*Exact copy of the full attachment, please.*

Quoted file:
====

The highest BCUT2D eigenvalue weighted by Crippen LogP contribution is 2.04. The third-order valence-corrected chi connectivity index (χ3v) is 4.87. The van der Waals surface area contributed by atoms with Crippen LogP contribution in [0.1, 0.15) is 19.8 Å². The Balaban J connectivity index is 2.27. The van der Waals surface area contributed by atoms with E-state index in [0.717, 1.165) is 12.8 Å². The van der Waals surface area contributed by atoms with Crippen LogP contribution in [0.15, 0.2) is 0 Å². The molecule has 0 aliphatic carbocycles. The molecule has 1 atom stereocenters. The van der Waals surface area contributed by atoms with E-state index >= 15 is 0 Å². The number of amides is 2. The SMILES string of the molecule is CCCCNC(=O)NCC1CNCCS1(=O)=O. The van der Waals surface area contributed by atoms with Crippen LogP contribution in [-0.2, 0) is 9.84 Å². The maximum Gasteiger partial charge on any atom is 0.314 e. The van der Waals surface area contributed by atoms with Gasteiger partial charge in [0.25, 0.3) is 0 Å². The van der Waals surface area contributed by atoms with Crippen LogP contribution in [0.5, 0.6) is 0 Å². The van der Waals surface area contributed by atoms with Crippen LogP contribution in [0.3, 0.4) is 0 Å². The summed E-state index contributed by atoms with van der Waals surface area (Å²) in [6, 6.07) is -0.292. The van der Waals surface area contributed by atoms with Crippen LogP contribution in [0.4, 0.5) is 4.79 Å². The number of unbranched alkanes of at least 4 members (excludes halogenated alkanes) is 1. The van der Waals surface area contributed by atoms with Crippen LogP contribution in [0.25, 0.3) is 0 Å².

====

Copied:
The highest BCUT2D eigenvalue weighted by Crippen LogP contribution is 2.04. The third-order valence-corrected chi connectivity index (χ3v) is 4.87. The van der Waals surface area contributed by atoms with Crippen LogP contribution in [0.1, 0.15) is 19.8 Å². The Balaban J connectivity index is 2.27. The van der Waals surface area contributed by atoms with E-state index in [0.717, 1.165) is 12.8 Å². The van der Waals surface area contributed by atoms with Crippen LogP contribution in [0.15, 0.2) is 0 Å². The molecule has 0 aliphatic carbocycles. The molecule has 1 atom stereocenters. The van der Waals surface area contributed by atoms with E-state index >= 15 is 0 Å². The number of amides is 2. The SMILES string of the molecule is CCCCNC(=O)NCC1CNCCS1(=O)=O. The van der Waals surface area contributed by atoms with Crippen LogP contribution in [-0.2, 0) is 9.84 Å². The maximum Gasteiger partial charge on any atom is 0.314 e. The van der Waals surface area contributed by atoms with Gasteiger partial charge in [0.25, 0.3) is 0 Å². The van der Waals surface area contributed by atoms with Crippen LogP contribution in [0.5, 0.6) is 0 Å². The van der Waals surface area contributed by atoms with Crippen LogP contribution in [0.3, 0.4) is 0 Å². The summed E-state index contributed by atoms with van der Waals surface area (Å²) in [6, 6.07) is -0.292. The van der Waals surface area contributed by atoms with Crippen LogP contribution in [0.4, 0.5) is 4.79 Å². The number of unbranched alkanes of at least 4 members (excludes halogenated alkanes) is 1. The van der Waals surface area contributed by atoms with Crippen LogP contribution in [0.25, 0.3) is 0 Å².